By Thandisizwe Mgudlwa
It is reasonable to argue that the South African Schools Football Association (SASFA) is a bedrock of Youth Development and social cohesion in the country.
Sasfa has been in existence for the past 24 years.
But before this, Sasfa had to undergo a metamorphosis from unity stage when fragmented Schools Sport bodies from the previous order Education came together in 1994 to usher in Unity, Participation and Integrated Development under the aegis of the then United School Sport Association of South Africa (Ussasa).
According to Sasfa, “Football was part of the 25 active sporting codes. With the demise of USSASA Mother Body, USSASA Football then had to undergo change and was later known as the SA Schools Football Association.”
Sasfa says, schooling, learning and teaching become ineffective when the umbilical cord between academia and extra- mural activities is cut.
“The natural process of schools being the honing ground for the holistic development of the child loses meaning since it has been proven that an active body produces excellent results. It is on this basis that SASFA continues to be catalyst in fostering effective learning and teaching, promoting the culture of education through sport. The creation of sound school football programmes seek to assist in this regard.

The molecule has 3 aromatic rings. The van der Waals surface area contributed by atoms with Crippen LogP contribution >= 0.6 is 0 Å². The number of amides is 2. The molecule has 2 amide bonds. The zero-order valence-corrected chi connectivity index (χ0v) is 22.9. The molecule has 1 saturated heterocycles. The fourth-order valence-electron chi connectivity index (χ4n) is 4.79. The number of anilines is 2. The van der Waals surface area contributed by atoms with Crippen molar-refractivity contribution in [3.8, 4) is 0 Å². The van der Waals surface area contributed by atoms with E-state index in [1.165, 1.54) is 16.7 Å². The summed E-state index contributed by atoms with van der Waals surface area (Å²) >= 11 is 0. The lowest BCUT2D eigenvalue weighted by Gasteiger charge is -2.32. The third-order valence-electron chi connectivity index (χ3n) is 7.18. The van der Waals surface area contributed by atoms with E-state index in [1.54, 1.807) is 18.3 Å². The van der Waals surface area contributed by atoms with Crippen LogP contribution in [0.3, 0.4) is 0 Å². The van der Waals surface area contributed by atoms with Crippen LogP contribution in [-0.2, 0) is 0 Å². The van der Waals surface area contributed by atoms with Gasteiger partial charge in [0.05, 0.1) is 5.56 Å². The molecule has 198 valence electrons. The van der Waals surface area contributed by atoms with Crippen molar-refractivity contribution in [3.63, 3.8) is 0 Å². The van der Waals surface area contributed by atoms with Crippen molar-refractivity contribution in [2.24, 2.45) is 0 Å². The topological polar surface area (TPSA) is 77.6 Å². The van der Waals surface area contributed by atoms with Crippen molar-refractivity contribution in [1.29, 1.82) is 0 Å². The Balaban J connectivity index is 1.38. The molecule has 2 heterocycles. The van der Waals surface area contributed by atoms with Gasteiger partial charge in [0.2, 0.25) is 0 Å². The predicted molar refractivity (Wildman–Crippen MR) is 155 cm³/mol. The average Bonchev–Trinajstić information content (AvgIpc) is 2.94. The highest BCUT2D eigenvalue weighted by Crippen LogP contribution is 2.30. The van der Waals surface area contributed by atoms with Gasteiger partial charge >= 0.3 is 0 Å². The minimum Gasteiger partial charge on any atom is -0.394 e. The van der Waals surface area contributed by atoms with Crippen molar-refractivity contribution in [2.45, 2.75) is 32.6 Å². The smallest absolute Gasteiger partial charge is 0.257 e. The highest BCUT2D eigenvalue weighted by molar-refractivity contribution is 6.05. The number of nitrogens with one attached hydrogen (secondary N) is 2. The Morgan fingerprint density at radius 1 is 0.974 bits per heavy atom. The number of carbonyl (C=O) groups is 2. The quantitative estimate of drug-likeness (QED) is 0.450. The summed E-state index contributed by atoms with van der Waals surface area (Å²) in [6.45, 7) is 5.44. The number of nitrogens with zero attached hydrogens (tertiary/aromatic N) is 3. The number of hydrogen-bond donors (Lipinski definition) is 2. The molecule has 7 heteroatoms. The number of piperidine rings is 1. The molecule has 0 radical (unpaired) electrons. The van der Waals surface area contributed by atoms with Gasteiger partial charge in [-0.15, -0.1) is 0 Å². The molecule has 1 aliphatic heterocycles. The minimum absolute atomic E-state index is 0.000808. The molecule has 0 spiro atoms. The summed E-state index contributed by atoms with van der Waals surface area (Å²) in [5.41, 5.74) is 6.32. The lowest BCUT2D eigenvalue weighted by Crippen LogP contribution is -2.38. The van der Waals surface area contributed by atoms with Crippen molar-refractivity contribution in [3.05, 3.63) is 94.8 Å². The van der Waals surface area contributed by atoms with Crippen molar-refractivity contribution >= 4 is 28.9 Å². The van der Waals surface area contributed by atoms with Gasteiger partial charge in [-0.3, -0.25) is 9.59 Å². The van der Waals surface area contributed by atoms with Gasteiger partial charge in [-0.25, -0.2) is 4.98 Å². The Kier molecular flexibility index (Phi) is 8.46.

The era we live in today necessitates that together as a collective work hand in glove in assisting our future citizens to be organised, responsible to work as individuals as well as part of a collective team. The skills that the child learns in the field of play are guaranteed to help them when they are adults. For example when they gather from various schools, bonds of friendships are cemented and maybe relied upon in the real world at a later stage.”
The SA Schools Football Association runs a number of programmes that seek to introduce all children of South Africa to enjoy participating in organised football whether recreational, motor coordination, developmental, competitive and to keep fit.
The various partnerships that we have forged over the years have yielded positive and impact legacies for the participating schools and players alike. “We have witnessed the upgrading of infrastructure of class rooms, buildings, sports combos, upgrade of security systems and some even went on to purchase vehicles to ferry learners to school tours, games etc,” Sasfa notes.
Sasfa is also very much proud of the history and relationship that it has fostered with SAFA, Department of Basic Education, Sport & Recreation South Africa, SASCOC, and Sasfa’s commercial partners since inception being KFC for the KFC Cup; Cadbury for Chappies Little League; MTN for the MTN u/16 Cup; loveLife Games; Spur Masidlale.
Sasfa’s current sponsors include Danone South Africa for Danone U/12; Nestle for Milo Champs u/13; McDonald’s South Africa for the SASFA McDonald’s U/14 School League; Coca – Cola South Africa for the Copa Coca – Cola U/15 Cup; Metropolitan for the Metropolitan u/16 Cup and the Motsepe Foundation for the SANLAM Kay Motsepe Schools Cup.